Marine Protected Areas

Marine Protected Areas

Economics, Management and Effective Policy Mixes You do not have access to this content

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05 June 2017
9789264276208 (PDF) ;9789264265806(print)

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Intense exploitation of our oceans and seas is degrading marine biodiversity and ecosystems at an alarming rate. This report presents good practice insights for effectively managing marine protected areas (MPAs), one of the policy instruments available for the conservation and sustainable use of marine biodiversity and ecosystems. While global coverage of MPAs has been increasing over the past two decades, further efforts are required to meet the target under the Sustainable Development Goals and to ensure they are effective.

Drawing on the literature and numerous examples from developed and developing countries, this book highlights how the environmental and cost effectiveness of MPAs can be enhanced. It covers issues including the benefits and costs of MPAs, the need for more strategic siting of MPAs, monitoring and compliance, sustainable finance for MPAs, and the need to embed these in a wider policy mix so as to address the multiple pressures on marine ecosystems.

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  • Foreword and acknowledgements

    The costs of poor ocean management practices include environmental and social costs that are often not factored into decision-making processes. This undermines the resilience of the ecosystems upon which we depend, for food, for income, but also other less visible life-support functions such as coastal protection, habitat provisioning and carbon sequestration.

  • Acronyms and abbreviations
  • Executive summary

    The state of marine biodiversity and ecosystems is degrading at an alarming rate. It is estimated that 60% of the world’s major marine ecosystems have been degraded or are being used unsustainably. Many fisheries are over-exploited, with some stocks on the verge of collapse, and coral reefs are bleaching due to exposure to high temperatures and other pressures. Concurrently, pollution from land-based sources, including marine litter, is threatening species and marine habitats, and climate change compounds these effects and alters both the thermal and chemical characteristics of the ocean as well as its dynamics and nutrient availability. Since the 1980s, for example, an estimated 20% of global mangroves have been lost and 19% of coral reefs have disappeared. The welfare costs that this imposes on society are high and pressures from human activities are projected to grow.

  • Marine biodiversity, the role of marine protected areas and good practice insights

    This chapter provides an overview of the trends in the state of, and pressures on, marine biodiversity; the economic values associated with marine ecosystems; and the types of policy instruments that are available for the conservation and sustainable use of marine biodiversity. It then discusses the role of marine protected areas and summarises their current use and trends. Drawing on the key findings from the publication, the chapter concludes with good practice insights for more effective design and implementation of marine protected areas.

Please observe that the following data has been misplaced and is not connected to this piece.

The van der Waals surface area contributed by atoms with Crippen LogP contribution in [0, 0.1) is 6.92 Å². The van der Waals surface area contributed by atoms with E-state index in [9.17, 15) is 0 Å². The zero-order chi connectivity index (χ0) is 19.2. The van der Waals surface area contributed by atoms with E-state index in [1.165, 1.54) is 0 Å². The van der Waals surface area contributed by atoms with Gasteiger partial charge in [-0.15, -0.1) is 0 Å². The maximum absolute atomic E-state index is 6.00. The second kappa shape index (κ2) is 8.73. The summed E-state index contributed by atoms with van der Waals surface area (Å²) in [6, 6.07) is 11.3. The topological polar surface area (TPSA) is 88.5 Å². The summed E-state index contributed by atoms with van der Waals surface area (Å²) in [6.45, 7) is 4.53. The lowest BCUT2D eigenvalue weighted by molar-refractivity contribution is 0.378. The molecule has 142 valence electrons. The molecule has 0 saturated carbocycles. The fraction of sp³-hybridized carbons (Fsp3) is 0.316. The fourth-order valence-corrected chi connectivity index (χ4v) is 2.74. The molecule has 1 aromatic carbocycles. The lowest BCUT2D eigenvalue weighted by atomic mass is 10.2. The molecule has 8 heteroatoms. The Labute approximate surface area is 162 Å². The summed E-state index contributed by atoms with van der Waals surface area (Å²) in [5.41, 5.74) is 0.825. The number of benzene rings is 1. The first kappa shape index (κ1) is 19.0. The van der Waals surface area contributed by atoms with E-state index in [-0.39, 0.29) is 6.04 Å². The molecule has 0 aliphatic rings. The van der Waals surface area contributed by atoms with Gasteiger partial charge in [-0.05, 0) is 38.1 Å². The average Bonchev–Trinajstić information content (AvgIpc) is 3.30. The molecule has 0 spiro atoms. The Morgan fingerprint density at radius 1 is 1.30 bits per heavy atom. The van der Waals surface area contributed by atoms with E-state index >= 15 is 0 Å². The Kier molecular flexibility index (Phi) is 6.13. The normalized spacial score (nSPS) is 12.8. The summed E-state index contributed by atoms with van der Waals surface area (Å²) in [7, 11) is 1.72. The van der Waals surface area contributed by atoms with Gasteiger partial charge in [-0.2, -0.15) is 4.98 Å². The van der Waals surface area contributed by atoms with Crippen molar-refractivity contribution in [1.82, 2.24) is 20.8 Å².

• The benefits and costs of marine protected areas

    This chapter highlights the need to better understand the benefits and costs associated with marine protected areas (MPAs). It then provides a review of the valuation literature on marine protected areas, drawing on studies from around the world. It concludes with a brief overview on how cost-benefit analysis can be used to inform MPA decision making.

  • Effective design and management of marine protected areas

    This chapter examines key issues that need to be considered for the effective design and management of marine protected areas (MPAs). These include setting clear goals and objectives; determining the appropriate siting, size and number of MPAs; robust monitoring and reporting; ensuring effective compliance and enforcement; and putting in place effective MPA governance frameworks.

  • Sustainable financing of marine protected areas

    A frequently cited challenge for more effective management of marine protected areas (MPAs) has been their inability to secure sufficient and sustainable financing. This chapter examines the various financing instruments and approaches that are available, ranging from traditional government budget and donor funding to user fees, taxes and fines, and payments for ecosystem services, among others. The chapter concludes with a discussion on the need to develop finance strategies for MPAs, drawing on examples from different countries.

  • Effective policy mixes for marine biodiversity

    Though marine protected areas are often necessary to ensure the conservation and sustainable use of marine resources, they are not always sufficient. This chapter highlights the need for effective policy mixes to address the multiple and sometimes cumulative pressures on marine biodiversity. It provides a framework for designing and evaluating policy mixes. The role of marine spatial planning, and other instruments, such as fish catch regulations and water pollution control measures, are discussed.

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